"

“Americans detained overseas rely on their access to U.S. consulates every day. If we expect other countries to abide by the treaties they join, the United States must also honor its obligations,” he said.

The Mexican government, which had vehemently opposed the execution, said Thursday evening it had filed a formal protest with the State Department for “violation of international law.”

“The Mexican government condemns in the most energetic terms the execution of Mexican national Humberto Leal Garcia,” the Mexican Foreign Ministry said in a statement.

The Mexican government criticized Texas authorities for failing to adhere to decisions by the International Court of Justice and for ignoring entreaties by the Obama administration, and it called on American authorities to respect the rights of Mexican detainees to be allowed access to their consulates.

"

David G. Savage, Texas Executes Mexican Over Objections of Obama Administration, The Los Angeles Times

(via untoldhistory)

Some facts - Garcia had been in the U.S. since he was 2 years old. Like the Dreamers fighting for their American status, Garcia was, by all accounts, American.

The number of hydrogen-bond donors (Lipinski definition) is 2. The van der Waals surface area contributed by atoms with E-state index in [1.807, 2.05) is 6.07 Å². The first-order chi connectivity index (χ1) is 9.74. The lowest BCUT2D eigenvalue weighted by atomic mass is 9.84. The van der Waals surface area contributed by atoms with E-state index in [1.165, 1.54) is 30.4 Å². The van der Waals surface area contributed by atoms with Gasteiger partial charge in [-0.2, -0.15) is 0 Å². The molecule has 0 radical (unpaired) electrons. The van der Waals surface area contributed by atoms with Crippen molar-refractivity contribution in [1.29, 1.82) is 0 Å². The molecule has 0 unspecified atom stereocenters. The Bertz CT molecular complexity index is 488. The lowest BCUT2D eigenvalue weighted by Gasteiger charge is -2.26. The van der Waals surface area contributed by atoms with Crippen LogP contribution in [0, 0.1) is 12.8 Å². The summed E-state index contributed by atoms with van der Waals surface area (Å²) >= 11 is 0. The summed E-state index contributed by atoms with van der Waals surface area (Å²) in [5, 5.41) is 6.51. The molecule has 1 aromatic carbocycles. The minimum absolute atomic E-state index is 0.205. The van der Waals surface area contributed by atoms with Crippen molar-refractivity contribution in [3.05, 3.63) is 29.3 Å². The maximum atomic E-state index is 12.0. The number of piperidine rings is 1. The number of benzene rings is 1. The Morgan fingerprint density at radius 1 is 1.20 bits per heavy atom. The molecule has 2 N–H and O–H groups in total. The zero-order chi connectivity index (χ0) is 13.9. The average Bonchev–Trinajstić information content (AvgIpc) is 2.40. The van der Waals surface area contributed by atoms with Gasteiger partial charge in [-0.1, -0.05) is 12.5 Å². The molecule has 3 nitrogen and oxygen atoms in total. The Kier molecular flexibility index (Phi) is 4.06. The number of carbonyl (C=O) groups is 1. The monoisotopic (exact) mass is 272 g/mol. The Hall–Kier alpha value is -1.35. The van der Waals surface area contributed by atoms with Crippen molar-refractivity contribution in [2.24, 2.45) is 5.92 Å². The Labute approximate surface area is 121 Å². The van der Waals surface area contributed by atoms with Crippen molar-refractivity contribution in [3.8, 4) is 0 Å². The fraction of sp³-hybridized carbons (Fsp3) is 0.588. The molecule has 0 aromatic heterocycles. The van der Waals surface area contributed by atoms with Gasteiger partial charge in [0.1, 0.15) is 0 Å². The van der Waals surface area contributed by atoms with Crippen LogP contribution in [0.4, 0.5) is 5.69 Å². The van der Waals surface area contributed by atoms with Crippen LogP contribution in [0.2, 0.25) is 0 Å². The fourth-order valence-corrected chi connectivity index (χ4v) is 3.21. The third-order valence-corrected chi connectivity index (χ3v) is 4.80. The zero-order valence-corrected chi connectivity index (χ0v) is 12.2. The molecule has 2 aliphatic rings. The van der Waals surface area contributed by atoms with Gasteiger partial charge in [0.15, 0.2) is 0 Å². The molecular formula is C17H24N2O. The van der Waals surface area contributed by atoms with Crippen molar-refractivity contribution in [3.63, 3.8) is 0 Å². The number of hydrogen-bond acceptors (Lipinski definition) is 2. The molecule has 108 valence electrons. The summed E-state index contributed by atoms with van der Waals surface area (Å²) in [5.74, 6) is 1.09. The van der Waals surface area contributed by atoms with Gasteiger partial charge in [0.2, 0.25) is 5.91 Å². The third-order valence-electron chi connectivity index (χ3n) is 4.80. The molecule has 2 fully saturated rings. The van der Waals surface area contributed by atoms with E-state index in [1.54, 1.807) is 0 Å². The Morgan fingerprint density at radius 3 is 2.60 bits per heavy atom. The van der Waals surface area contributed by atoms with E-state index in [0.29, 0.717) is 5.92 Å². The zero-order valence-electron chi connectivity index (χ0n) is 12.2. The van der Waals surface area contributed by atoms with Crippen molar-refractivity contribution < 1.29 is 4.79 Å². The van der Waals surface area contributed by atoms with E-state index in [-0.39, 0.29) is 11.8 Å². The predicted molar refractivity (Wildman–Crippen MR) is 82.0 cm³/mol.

He was convicted of torturing, raping and murdering a 16-year-old San Antonio girl, who had already been gang-raped at a party earlier. No one disputes this conviction - not even the Mexican government. 

Were Garcia’s rights violated? Yea. Are we seriously bitter over the execution of a sadistic piece of shit like this? I am not. Fuck that guy. 

I loathe Rick Perry but I am glad this asshole is dead. Fuck the Mexican government for reaching out to this sick asshole at the last minute. Why then are they not reaching out to the dreamers who are facing deportation…? Fuckers. And fuck Obama for pretending to give a shit. 

The whole thing is gross. If Ted Bundy was convicted of the same thing in Mexico I would hope that they’d execute him by firing squad. All of these international niceties are for assholes. 

(via amerikkkanstories)

Your blatant disregard for Garcia’s violation of rights is an indication of America’s acceptance of the post-legal nation we inhabit.  Ignoring an action’s legality simply because you like the outcome makes it easier for someone else’s rights to be violated.  Regardless of whether you believe this man is a “piece of shit”, he is a human, and he has rights that need to be protected.

(via untoldhistory)

Fuck Garcia and fuck anyone else that preys on children. He lost the right to call himself human the moment he committed inhuman acts. He was an American. He only invoked his Mexican citizenship at the moment before death. This was purely political theater. Notice how the media did not play up the fact that he had been in the US since he was 2 years old. 

Anyone that does that to a child can eat a shit sandwich and take a dirt nap. All the political niceties can get bent as the politicians frown at each other and say: tsk, tsk. If you want to defend child rapists and murderers that’s your business. 

(via amerikkkanstories)